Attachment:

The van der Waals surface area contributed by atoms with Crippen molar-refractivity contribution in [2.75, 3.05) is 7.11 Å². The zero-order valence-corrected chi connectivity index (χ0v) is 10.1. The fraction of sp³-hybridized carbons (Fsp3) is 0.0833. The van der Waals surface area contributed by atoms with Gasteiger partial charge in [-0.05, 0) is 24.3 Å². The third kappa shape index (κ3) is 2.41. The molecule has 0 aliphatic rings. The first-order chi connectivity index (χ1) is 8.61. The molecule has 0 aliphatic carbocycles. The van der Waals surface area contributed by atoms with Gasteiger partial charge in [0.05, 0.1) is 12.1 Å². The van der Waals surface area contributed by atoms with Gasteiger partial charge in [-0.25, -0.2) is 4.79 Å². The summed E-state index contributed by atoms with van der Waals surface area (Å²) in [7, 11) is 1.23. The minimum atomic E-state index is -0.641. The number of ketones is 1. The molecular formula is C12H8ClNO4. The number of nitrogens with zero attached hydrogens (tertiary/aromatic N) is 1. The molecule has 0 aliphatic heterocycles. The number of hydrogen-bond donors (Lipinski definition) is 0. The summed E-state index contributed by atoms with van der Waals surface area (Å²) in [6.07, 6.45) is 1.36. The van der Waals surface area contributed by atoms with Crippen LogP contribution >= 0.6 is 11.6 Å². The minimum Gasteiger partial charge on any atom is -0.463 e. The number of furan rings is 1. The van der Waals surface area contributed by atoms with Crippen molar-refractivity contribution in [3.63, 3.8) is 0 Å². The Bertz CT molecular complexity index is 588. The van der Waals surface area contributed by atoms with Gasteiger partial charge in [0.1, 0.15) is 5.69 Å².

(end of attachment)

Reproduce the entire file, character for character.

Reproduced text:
The van der Waals surface area contributed by atoms with Crippen molar-refractivity contribution in [2.75, 3.05) is 7.11 Å². The zero-order valence-corrected chi connectivity index (χ0v) is 10.1. The fraction of sp³-hybridized carbons (Fsp3) is 0.0833. The van der Waals surface area contributed by atoms with Gasteiger partial charge in [-0.05, 0) is 24.3 Å². The third kappa shape index (κ3) is 2.41. The molecule has 0 aliphatic rings. The first-order chi connectivity index (χ1) is 8.61. The molecule has 0 aliphatic carbocycles. The van der Waals surface area contributed by atoms with Gasteiger partial charge in [0.05, 0.1) is 12.1 Å². The van der Waals surface area contributed by atoms with Gasteiger partial charge in [-0.25, -0.2) is 4.79 Å². The summed E-state index contributed by atoms with van der Waals surface area (Å²) in [7, 11) is 1.23. The minimum atomic E-state index is -0.641. The number of ketones is 1. The molecular formula is C12H8ClNO4. The number of nitrogens with zero attached hydrogens (tertiary/aromatic N) is 1. The molecule has 0 aliphatic heterocycles. The number of hydrogen-bond donors (Lipinski definition) is 0. The summed E-state index contributed by atoms with van der Waals surface area (Å²) in [6.07, 6.45) is 1.36. The van der Waals surface area contributed by atoms with Crippen LogP contribution >= 0.6 is 11.6 Å². The minimum Gasteiger partial charge on any atom is -0.463 e. The number of furan rings is 1. The van der Waals surface area contributed by atoms with Crippen molar-refractivity contribution in [3.63, 3.8) is 0 Å². The Bertz CT molecular complexity index is 588. The van der Waals surface area contributed by atoms with Gasteiger partial charge in [0.1, 0.15) is 5.69 Å².